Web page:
When a further statistical analysis using Statistical Package for the Social Sciences was done comparing CML and healthy donor MNCs, only 34 of the 53 differentially expressed miRNAs maintained their statistically significant differences (P < 0.05; Supplementary Table S1). The same analysis done with CD34+ cells from patients and donors confirmed the differential expression of the 11 miRNAs (Supplementary Table S2). The results of the analysis were the same whether we used GUSB or U6 genes for normalization. We also did a comparison between the miRNA expression profile of CML MNC and CD34+ cells and healthy donor MNC and CD34+ cells, which showed 61 and 45 miRNAs to be differentially expressed in CML patients and normal donors, respectively, between MNC and CD34+ cells (Supplementary Fig. S1).
The analysis of those miRNAs differentially expressed both in BM MNC and CD34+ cells of CML patients in comparison with healthy donors showed that six miRNAs were differentially expressed in both comparisons, five of them down-regulated (hsa-miR-10a, hsa-miR-125a, hsa-miR-150, hsa-miR-151, and hsa-miR-199s) and one up-regulated (hsa-miR-96) in CML patients with respect to healthy donor samples, indicating a higher likelihood of these miRNAs to be involved in CML pathogenesis. To confirm the results, we analyzed the expression of five of these six miRNAs (hsa-miR-10a, hsa-miR-96, hsa-miR-125a, hsa-miR-150, and hsa-miR-151) in MNC and CD34+ cells from another 16 newly diagnosed CML patients and another 6 healthy donors by Q-RT-PCR using individual Taqman miRNA assays. hsa-miR-199s miRNA expression was not analyzed because this miRNA has been eliminated from the miRNA annotation list. The analysis confirmed the statistically significant differences in the expression of four of five miRNAs (hsa-miR-10a, hsa-miR-96, hsa-miR-150, and hsa-miR-151) between CML and healthy donors (Table 1), suggesting that these miRNAs could be directly implicated in the pathogenesis of CML.
|miRNA .||miRNA Sequence .||Genome Location .||P value CD34+ CML/HD .||P value MNCs CML/HD .|
|miRNA .||miRNA Sequence .||Genome Location .||P value CD34+ CML/HD .||P value MNCs CML/HD .|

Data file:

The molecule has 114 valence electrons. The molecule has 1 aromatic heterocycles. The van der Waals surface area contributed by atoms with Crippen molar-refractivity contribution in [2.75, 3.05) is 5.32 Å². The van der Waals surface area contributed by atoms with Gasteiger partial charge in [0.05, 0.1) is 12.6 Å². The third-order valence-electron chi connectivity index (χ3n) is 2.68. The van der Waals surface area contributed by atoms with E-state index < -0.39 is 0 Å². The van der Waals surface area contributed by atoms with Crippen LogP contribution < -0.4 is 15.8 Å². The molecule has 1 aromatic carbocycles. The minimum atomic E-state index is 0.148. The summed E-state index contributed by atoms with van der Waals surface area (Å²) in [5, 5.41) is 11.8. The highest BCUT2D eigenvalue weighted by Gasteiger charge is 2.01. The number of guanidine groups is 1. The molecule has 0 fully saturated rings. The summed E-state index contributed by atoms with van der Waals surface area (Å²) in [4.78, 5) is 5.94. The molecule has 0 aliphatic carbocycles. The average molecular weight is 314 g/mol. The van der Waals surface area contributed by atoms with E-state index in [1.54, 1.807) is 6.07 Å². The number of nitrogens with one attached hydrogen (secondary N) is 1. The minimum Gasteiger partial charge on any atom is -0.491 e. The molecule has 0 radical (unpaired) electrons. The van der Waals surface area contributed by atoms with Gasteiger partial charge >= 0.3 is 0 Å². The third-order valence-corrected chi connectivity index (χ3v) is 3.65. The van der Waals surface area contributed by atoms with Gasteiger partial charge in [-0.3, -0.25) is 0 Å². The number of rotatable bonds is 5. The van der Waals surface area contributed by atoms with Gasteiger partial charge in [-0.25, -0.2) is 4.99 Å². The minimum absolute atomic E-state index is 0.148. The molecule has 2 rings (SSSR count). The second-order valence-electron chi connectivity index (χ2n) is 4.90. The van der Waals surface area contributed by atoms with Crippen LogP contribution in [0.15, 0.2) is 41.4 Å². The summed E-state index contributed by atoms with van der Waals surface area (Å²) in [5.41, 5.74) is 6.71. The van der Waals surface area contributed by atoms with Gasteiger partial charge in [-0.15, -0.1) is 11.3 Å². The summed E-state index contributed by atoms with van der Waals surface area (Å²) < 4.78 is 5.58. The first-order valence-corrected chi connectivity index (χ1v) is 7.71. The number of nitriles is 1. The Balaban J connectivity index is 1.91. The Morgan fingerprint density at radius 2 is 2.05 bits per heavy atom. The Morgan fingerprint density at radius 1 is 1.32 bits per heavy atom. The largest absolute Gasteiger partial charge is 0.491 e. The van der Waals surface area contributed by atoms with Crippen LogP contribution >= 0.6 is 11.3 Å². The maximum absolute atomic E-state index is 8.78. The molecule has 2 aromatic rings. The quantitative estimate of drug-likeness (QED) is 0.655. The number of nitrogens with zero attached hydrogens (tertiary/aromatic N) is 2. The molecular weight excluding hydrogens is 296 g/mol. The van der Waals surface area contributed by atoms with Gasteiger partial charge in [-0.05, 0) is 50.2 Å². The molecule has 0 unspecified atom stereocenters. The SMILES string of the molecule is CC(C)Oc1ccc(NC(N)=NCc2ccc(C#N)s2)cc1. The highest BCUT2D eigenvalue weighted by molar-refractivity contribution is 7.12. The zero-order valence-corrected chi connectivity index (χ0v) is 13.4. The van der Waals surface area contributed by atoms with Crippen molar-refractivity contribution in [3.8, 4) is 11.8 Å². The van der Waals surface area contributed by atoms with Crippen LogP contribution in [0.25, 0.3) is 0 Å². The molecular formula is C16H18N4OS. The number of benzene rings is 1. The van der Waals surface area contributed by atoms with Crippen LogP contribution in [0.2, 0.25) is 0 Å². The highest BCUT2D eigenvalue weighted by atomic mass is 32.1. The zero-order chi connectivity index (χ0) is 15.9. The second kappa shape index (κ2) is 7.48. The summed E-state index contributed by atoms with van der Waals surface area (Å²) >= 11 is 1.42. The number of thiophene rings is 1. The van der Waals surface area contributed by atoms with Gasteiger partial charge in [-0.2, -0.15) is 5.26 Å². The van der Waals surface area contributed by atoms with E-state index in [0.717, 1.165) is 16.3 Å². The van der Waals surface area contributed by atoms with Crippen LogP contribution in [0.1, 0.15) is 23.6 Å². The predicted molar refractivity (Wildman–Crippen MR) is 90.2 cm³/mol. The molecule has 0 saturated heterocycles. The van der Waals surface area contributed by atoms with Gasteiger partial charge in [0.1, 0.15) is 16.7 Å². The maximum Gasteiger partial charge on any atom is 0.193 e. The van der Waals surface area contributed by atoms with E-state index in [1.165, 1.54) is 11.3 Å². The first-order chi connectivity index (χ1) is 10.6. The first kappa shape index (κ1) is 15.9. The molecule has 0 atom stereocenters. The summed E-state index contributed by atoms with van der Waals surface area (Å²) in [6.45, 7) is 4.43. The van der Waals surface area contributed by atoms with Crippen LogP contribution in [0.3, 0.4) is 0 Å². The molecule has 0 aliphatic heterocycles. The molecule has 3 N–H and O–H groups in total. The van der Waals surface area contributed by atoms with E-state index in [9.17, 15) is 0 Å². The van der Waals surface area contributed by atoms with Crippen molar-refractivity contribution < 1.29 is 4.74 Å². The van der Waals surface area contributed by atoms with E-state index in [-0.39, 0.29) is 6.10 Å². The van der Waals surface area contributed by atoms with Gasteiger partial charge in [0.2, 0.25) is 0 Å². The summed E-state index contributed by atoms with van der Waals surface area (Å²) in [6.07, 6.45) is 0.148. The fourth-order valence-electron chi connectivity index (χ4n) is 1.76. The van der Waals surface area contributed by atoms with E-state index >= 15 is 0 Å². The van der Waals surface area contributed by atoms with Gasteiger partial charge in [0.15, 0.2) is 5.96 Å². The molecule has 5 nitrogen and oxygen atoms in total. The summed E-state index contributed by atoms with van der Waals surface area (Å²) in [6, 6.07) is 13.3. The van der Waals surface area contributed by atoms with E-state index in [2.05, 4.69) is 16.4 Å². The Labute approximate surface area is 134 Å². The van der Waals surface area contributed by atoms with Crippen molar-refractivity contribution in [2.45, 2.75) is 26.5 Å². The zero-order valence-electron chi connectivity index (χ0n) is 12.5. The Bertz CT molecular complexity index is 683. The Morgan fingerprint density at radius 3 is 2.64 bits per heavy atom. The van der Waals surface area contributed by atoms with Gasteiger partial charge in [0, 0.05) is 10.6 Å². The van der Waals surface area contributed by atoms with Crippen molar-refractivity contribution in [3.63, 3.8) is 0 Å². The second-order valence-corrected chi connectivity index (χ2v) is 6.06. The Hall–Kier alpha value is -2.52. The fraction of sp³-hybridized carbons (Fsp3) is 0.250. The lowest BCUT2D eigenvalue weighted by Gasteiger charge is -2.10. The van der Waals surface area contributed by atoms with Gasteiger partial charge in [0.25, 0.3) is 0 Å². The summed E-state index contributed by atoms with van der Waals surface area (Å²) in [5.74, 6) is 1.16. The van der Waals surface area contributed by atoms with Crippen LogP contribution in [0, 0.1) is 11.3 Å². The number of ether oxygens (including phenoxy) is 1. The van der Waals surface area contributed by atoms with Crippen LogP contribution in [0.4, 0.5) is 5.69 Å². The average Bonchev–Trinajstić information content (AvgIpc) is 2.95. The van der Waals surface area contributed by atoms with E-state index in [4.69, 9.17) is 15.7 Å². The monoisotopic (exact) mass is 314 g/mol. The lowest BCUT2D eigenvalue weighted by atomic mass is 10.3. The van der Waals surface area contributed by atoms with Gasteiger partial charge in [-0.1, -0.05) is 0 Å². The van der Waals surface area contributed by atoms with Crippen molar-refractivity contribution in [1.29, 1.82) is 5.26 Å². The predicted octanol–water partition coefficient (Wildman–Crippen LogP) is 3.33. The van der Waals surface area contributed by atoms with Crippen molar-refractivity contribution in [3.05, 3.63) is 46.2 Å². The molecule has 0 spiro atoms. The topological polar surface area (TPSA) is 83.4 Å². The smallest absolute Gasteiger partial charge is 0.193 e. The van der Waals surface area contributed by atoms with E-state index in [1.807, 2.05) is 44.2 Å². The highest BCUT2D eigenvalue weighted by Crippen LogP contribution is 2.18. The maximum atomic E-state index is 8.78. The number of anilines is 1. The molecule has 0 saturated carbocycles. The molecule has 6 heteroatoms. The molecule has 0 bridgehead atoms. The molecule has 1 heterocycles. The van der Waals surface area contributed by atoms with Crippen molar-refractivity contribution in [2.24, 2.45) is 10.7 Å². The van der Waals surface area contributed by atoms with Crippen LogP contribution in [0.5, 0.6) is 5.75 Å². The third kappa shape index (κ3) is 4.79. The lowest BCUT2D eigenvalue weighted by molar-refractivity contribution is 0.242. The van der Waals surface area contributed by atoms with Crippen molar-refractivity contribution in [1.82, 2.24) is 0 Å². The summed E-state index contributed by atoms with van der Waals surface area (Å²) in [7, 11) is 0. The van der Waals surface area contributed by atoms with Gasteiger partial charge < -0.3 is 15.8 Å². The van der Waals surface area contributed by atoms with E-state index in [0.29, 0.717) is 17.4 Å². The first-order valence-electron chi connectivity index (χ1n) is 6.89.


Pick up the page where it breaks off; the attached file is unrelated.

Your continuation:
Down-Regulation of hsa-miR-10a in CML Is Not Mediated by BCR-ABL1 Activity
As CML is characterized by the presence of the fusion protein BCR-ABL1, which shows an increased tyrosine kinase activity, we reasoned that abnormal expression of hsa-miR-10a, hsa-miR-150, hsa-miR-151, and hsa-miR-96 observed in CML patients could be dependent on BCR-ABL1 or its kinase activity. To test this hypothesis, we analyzed the expression of these miRNAs by Q-RT-PCR in the Mo7e and Mo7e-p210 cell line before and after treatment with imatinib, a specific inhibitor of BCR-ABL1 kinase activity, for 24 hours (36). Whereas Mo7e-p210 cells showed a reduced expression of hsa-miR-150 and hsa-miR-151 in comparison with Mo7e cells, treatment with imatinib induced an up-regulation of expression of both miRNAs in Mo7e-p210 cells. These results suggest that BCR-ABL1 kinase activity induces down-regulation of hsa-miR-150 and hsa-miR-151 in CML (Supplementary Fig. S2A and B). No expression of hsa-miR-96 was detected in any of the cell lines before or after treatment with imatinib. Whether a genetic abnormality is responsible for the lack of hsa-miR-96 expression in the parental Mo7e cell line is currently unknown.
Unlike what we observed in patients with CML in which expression of hsa-miR-10a was significantly down-regulated in 71% of the patients, the expression of hsa-miR-10a was increased in Mo7e-p210 and treatment with imatinib had no statistically significant effect on miRNA expression (Supplementary Fig. S2C). Expression of hsa-miR-10a was also increased in TCC-S cells, whereas BV173 and KU812 cell lines showed a reduced hsa-miR-10a expression in comparison with Mo7e (Fig. 2A). Expression of hsa-miR-10a in CML-derived cell lines was confirmed by Primer extension analysis (Fig. 2B). Quantification of the primer extension gave a similar result than the normalization of hsa-miR-10a expression obtained by Q-RT-PCR, ensuring the reliability of both techniques (data not shown). Although hsa-miR-10a is down-regulated in CML cells, which express BCR-ABL1, expression of hsa-miR-10a in these cells is unlikely to depend on BCR-ABL1 activity based on the following facts: (a) Mo7e-p210 does not show a down-regulation of hsa-miR-10a in comparison with Mo7e, (b) treatment with imatinib does not significantly affect the expression of hsa-miR-10a, and (c) CML-derived cell lines show different hsa-miR-10a levels.
USF2 Is a Potential Target of hsa-miR-10a
As biological significance of miRNA deregulation relies on their gene targets, we analyzed the predicted targets of hsa-miR-10a. The analysis was done using four algorithms, mirBase, miRanda, TargetScan, and PicTar, commonly used to predict human miRNA gene targets. Because any of the four approaches generate an unpredictable number of false positives, results were intersected to identify the genes commonly predicted by at least three of the algorithms. Results are shown in Supplementary Table S3.